By Kathleen Gilbert

ATLANTA, Georgia, July 7, 2009 ( – A state bill that came into effect July 1 has made Georgia the first in the nation with a law governing the adoption of embryos produced by in-vitro fertilization (IVF).

HB388 dictates the legal ramifications of a couple's bid to adopt excess embryos created during the IVF procedure of another couple, aligning the process more closely to the state's laws regarding the adoption of older children. 

Under the new law, the genetic mother and father can relinquish their rights to embryos before birth. Once the genetic parents have signed a written surrender of parental rights, an embryo could be transferred to its adoptive parents according to the adoption laws in Georgia.

“Under Georgia's current laws, a woman could implant an embryo and carry it to term, only to have the biological parents reassert their parental rights when she goes into labor,” said Georgia Rep. James Mills in March, when the legislation passed the Republican-controlled House of Representatives 108-61.  “That's not fair, and it's a risk that most people are unwilling to take.”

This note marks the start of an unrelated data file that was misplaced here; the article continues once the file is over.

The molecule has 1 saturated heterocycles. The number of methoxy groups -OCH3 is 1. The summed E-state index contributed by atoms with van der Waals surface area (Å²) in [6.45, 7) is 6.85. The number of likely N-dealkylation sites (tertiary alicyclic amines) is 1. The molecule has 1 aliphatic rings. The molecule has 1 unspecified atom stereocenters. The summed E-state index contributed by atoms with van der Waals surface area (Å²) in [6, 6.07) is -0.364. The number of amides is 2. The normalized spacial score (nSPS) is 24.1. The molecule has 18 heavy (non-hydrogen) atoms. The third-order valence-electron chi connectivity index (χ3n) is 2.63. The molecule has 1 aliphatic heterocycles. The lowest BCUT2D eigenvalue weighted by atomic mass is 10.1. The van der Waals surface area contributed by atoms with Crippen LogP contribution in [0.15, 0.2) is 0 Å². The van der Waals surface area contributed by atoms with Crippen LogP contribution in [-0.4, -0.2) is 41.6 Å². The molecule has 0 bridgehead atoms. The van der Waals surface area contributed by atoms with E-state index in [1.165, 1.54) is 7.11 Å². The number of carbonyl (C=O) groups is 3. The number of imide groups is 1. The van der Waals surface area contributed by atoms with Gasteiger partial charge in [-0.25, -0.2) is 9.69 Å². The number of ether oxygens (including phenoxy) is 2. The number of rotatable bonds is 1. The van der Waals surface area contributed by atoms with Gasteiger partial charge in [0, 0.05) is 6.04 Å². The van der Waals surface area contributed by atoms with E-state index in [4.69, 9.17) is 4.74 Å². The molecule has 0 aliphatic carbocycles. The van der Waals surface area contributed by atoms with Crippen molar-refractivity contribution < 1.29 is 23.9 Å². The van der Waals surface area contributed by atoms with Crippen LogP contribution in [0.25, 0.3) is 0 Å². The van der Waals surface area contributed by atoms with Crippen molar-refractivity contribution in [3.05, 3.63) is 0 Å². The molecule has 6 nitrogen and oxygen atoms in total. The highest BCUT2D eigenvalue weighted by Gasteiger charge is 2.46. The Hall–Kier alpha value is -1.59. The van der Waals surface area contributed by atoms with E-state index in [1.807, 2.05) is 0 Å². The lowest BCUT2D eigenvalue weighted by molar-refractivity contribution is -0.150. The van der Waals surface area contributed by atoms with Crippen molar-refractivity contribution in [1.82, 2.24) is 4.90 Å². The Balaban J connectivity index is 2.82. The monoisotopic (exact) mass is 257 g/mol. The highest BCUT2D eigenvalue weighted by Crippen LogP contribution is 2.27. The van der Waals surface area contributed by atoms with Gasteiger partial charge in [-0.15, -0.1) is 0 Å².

Republican Governor Sonny Perdue signed the bill into law May 5, after passing the Senate 45-9.

Typically, embryo adoption and disputes have been guided by property laws, sometimes resulting in bitter disputes over what rights ought to be granted to the tiny human lives. 

Last October, an Oregon appeals court sided with the mother of six embryos, who wished them to be destroyed by thawing despite the protests of the father.  The court had deemed the matter a “property rights” issue, while the father had insisted that the law should protect the lives from destruction despite the mother's status as default decision-maker. 

Snowflakes, which was begun by Nightlight Christian Adoptions and is one of the oldest and most prominent embryo adoption agencies, says it supports the new law. 

“Science has outpaced our legislation in clarifying the rights of the parties in potential disputes involving embryo transfer between families,” Nightlight Christian Adoptions Executive Director Ron Stoddart told the Baptist Press.

“There needs to be certainty, particularly before an embryo is thawed and implanted in the womb of an adopting mother.”

An estimated 500,000 embryos in cryo-banks across the United States await either implantation or destruction.

See related coverage:

Oregon Court Orders Frozen Embryos Destroyed, Considered “Property Rights” Issue


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